Should your flat roof be sloped? It may sound more like a definitional question than a real concern. However, despite their name, flat roofs should be sloped. They installed at a pitch significantly smaller than anything you’ll see on an actual sloped roof. The pitch may actually be imperceptible when you’re looking at the roof. However, a perfectly flat roof presents problems and there must always be a slope on a roof. Here’s what you need to know about the ideal slope of your flat roof.

What is the Pitch of a Flat Roof?

Sloped roofs, like those on homes, have dramatic pitches. Their pitch is usually expressed in how many inches they rise for every 12 inches of run. So a 3:12 roof rises 3 inches for every 12 inches. This is a low-slope roof. A more typically home’s roof might be 6:12. A very steep roof might be  8:12.

A flat roof has such a subtle pitch that they rise at least one-fourth of an inch every 12 inches. This makes the typical ratio less than useful for flat roofs, so their slope is more commonly expressed in degrees, perhaps at one or two degrees of overall slope.

Different building codes will have a different minimum slope that your roofer will need to abide by when installing your roof.

Which Direction Should it Slope in?

The direction that your flat roof slopes in will matter in some circumstances. When your flat roof connects to a sloping roof, the flat portion should slope away from the pitched portion. Your flat roof should also slope towards the drains so that they pick up water and remove it from the roof.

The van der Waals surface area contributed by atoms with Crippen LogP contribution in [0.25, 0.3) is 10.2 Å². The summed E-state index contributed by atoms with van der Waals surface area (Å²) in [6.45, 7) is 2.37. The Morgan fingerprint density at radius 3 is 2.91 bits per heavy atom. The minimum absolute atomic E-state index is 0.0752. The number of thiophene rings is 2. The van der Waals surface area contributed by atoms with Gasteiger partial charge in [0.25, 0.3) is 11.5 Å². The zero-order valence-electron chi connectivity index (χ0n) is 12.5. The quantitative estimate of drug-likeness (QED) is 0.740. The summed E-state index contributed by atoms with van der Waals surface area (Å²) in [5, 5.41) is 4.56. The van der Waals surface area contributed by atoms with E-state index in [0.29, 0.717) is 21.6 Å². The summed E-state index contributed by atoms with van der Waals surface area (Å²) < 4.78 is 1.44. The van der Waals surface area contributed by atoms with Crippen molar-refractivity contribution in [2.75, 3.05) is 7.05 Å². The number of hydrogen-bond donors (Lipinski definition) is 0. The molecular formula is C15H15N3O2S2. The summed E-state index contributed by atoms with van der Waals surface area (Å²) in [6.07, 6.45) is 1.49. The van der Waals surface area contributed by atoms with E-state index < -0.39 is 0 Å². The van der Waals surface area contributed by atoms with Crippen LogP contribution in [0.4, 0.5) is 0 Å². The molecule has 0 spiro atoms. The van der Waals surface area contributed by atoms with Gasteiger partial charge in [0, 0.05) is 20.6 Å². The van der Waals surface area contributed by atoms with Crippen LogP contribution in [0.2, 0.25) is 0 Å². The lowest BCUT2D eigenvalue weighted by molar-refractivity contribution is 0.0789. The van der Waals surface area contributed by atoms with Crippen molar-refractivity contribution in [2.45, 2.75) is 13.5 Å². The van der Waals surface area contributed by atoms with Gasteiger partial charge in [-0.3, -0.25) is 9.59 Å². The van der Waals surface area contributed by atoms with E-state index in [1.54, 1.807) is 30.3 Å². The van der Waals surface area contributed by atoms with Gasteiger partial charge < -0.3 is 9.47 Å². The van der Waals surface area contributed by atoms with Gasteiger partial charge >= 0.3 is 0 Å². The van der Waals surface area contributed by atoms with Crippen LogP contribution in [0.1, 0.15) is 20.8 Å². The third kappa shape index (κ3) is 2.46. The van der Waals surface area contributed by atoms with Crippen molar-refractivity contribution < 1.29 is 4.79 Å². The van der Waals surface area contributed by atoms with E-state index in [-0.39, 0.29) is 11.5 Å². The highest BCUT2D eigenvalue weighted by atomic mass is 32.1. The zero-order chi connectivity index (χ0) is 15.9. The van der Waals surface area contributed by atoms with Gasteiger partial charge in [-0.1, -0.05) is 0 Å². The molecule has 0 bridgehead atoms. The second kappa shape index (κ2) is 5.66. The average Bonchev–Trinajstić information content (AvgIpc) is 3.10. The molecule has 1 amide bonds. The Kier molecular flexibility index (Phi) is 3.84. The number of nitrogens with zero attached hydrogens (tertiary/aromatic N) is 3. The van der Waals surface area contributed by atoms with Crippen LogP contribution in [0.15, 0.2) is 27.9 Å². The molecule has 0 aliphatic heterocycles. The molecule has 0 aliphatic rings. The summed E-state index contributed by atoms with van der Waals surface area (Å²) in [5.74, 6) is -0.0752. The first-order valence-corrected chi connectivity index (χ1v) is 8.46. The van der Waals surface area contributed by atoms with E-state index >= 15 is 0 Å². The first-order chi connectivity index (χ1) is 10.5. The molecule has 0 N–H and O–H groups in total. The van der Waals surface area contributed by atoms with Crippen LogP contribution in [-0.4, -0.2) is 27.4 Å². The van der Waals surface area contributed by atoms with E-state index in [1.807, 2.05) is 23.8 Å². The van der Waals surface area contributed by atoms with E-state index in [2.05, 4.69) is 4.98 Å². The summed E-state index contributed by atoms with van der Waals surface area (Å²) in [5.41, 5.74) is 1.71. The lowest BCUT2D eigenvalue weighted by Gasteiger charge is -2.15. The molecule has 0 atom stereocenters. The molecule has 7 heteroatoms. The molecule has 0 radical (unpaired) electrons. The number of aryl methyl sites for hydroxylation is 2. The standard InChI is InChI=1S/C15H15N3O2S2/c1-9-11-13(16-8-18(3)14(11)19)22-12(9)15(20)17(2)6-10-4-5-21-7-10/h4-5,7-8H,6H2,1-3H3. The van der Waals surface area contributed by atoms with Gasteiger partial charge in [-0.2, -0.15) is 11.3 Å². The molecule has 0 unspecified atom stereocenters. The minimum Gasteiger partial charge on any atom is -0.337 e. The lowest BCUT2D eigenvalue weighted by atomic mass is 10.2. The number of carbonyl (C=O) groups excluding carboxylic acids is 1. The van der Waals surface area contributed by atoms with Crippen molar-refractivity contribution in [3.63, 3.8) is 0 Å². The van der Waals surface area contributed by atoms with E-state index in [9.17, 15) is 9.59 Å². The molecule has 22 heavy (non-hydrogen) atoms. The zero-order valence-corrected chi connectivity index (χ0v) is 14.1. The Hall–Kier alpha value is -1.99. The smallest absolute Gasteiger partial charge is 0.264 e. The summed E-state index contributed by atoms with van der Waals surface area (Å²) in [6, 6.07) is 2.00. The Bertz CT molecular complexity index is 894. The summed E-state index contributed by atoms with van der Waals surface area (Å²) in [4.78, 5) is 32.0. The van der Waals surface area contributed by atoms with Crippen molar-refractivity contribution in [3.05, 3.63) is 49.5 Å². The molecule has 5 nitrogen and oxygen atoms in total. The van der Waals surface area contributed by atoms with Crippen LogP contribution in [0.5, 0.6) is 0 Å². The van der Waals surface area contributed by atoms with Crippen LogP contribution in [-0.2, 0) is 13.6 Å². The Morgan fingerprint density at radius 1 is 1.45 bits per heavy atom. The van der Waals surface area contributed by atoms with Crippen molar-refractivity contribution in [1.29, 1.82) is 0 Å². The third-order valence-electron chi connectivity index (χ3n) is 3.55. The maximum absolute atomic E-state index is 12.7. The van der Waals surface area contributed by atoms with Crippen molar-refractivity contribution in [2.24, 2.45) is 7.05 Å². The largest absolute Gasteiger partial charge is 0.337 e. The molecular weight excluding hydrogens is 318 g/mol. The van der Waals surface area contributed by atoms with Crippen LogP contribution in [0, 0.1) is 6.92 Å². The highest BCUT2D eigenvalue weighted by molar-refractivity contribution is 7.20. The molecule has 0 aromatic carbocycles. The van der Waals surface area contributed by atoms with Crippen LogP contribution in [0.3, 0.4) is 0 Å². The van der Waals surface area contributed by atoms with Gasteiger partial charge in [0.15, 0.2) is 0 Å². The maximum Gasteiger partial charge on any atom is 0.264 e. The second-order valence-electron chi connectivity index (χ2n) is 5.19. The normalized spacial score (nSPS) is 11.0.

Otherwise, the specific direction that your flat roof slopes in doesn’t matter.

What Happens if My Flat Roof Isn’t Sloped?

If your flat roof was installed without a slope or with an inadequate slope, then you are bound to face a few problems. These roofs will have trouble creating positive drainage or using a tiny bit of gravity to move water off the roof. They will therefore collect too much water. This is a big problem for several reasons:

  • Damage: Standing water on your roof will damage the roof materials. It will erode them and all increase the detrimental effects of sunlight by magnifying it. The water may also encourage mold, algae and mildew growth, which can also damage the roof.
  • Weight: Standing water can add considerable weight to the building. Depending on the design of the building, serious water build-up could threaten its structural integrity.
  • Pests: Standing water can attract pests, including bugs, birds and mammals.
  • Leaks: Your chances of developing a leak rise dramatically with an improperly sloped flat roof.

While slope problems are something to be aware of, they are rare. Most commercial roofers understand the importance of properly sloping even a flat roof. If you are concerned, a roofer can measure the slope of your flat roof for you.